- Sri Thai (3rd and Bloomfield) is a great Thai restaurant located one block West of the McDonald's on Washington.
- Illuzion is the best sushi restaurant located on the corner of 4th and Washington Streets.
- Try the Amazing Chicken at Precious (Chinese food restaurant) on 5th and Washington Street as well.
- Get a toasted bagel with cream cheese sometime after midnight at Bagels on the Hudson at Washington and 8th.
- The recently re-opened 7 Star Pizza on 4th and Garden streets serves slices that are as big or bigger than Benny Tudino's (below) but they're thin (and delicious!)
- Fill up at Benny Tudino's Pizzeria (Washington between 6th and 7th; thick-style pizza) (featured in Zagat).
- At 261 Park Ave (near 2nd) there is an inconspicuous Italian bakery which has fantastic bread and baguettes.
- Tratoria Saporito (Italian) on Washington bet. 3rd and 4th streets.
- La Isla (Cuban) on Washington and 2nd. Great food, good prices and it's BYOB, so your favorite bottle of wine for dinner.
- Karma Cafe (Indian) on Washington street.
Hoboken has occasionally been called "Bartown" which is a well deserved nickname since it has more liquor licenses per capita than any other town in New Jersey. There is a huge range of lounges and bars in a very compact area.
Be aware, many Hoboken restaurants do not have liquor licenses so they allow you to BYO wine and beer with no corkage fee. This can save you a considerable sum since a good bottle of wine can be purchased at nearby bottle shops for <$10!
If you are looking for old school Hoboken, guys in hard hats, Aerosmith on the jukebox, and cheap draft beer, Wilton House on 1st just a few blocks from the PATH is a good place to start.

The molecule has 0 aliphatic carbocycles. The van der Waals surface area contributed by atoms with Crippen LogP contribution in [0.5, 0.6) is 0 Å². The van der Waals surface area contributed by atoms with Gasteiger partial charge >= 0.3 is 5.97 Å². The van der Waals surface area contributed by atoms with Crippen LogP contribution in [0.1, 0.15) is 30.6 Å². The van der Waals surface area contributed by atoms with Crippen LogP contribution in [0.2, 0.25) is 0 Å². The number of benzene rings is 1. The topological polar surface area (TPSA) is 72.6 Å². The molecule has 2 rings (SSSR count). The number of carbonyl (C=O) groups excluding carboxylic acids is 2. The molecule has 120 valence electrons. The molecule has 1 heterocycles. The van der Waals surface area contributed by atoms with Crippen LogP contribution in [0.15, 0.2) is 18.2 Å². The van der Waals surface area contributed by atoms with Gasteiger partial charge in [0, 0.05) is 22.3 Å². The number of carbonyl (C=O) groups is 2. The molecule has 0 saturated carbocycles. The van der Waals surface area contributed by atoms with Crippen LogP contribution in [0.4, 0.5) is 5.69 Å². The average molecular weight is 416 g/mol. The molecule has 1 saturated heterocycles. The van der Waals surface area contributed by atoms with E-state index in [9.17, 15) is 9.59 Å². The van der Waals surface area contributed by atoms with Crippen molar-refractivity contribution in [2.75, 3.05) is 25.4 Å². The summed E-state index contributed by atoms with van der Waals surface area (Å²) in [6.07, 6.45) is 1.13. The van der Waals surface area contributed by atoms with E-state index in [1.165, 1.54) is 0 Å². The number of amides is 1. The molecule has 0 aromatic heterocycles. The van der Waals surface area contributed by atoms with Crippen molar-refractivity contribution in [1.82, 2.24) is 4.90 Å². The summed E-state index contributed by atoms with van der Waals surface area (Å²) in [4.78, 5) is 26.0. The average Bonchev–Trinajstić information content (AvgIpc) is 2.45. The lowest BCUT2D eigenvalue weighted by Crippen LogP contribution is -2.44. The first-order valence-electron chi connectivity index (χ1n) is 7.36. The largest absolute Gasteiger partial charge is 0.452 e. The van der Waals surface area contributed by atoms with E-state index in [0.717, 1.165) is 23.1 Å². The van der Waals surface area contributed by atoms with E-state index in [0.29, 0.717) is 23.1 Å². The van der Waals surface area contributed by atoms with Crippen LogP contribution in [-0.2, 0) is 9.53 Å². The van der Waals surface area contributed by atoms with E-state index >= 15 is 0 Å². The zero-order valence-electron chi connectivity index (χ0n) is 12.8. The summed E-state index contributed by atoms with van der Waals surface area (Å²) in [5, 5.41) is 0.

There are dozens of bars within a few minutes walk of the PATH station catering to every taste in boozing. Gay, straight, cover bands, pick up, meat market, stuffy, seedy, trendy, you name it...
Happy hours at many Hoboken establishments are a good deal. So if you want to get a buzz on the cheap, show up before 7:00 or 8:00
Mikie Squared (formerly called Dippers) Located on the west side of Washington between 6th and 7th Streets.
Uptown: Lua at Sinatra Drive North near 14th Street is a cool spot for drinks or Latin inspired food with spectacular views of the Empire State Building and midtown Manhattan.
Incredibly, Hoboken has no hotels. It must be the only city of 40,000 in the entire USA without a single room for rent by the night!!! Construction is well underway on a W Hotel on Sintra Drive between 2nd and 3rd Streets. The expected opening is late 2007 (according to the sign), but seeing the progress as of January 2009, it looks far more likely to open in early to mid 2009.
Of course if you are hammered from a night of hitting the pubs, sleep on the train! Otherwise, head back to Route 3 by the Lincoln Tunnel approach for an assortment of fleabag motor inns, or go into the riverfront area of Jersey City just south of Hoboken for higher class accommodations like the Hyatt, Courtyard, etc.
Take the PATH (subway), Bus #126 or the Lincoln or Holland Tunnels (car) to New York City NJ Railways has numerous lines departing from Hoboken Terminal to places all over NJ and connecting to Newark Station where you can connect to Amtrak and Newark Airport.
This page was last edited at 15:46, on 25 March 2009 by Anonymous user(s) of Wikitravel. Based on work by Len Tower Jr., Stacy Hall and David, Wikitravel user(s) Beenthere and WindHorse, Anonymous user(s) of Wikitravel and others.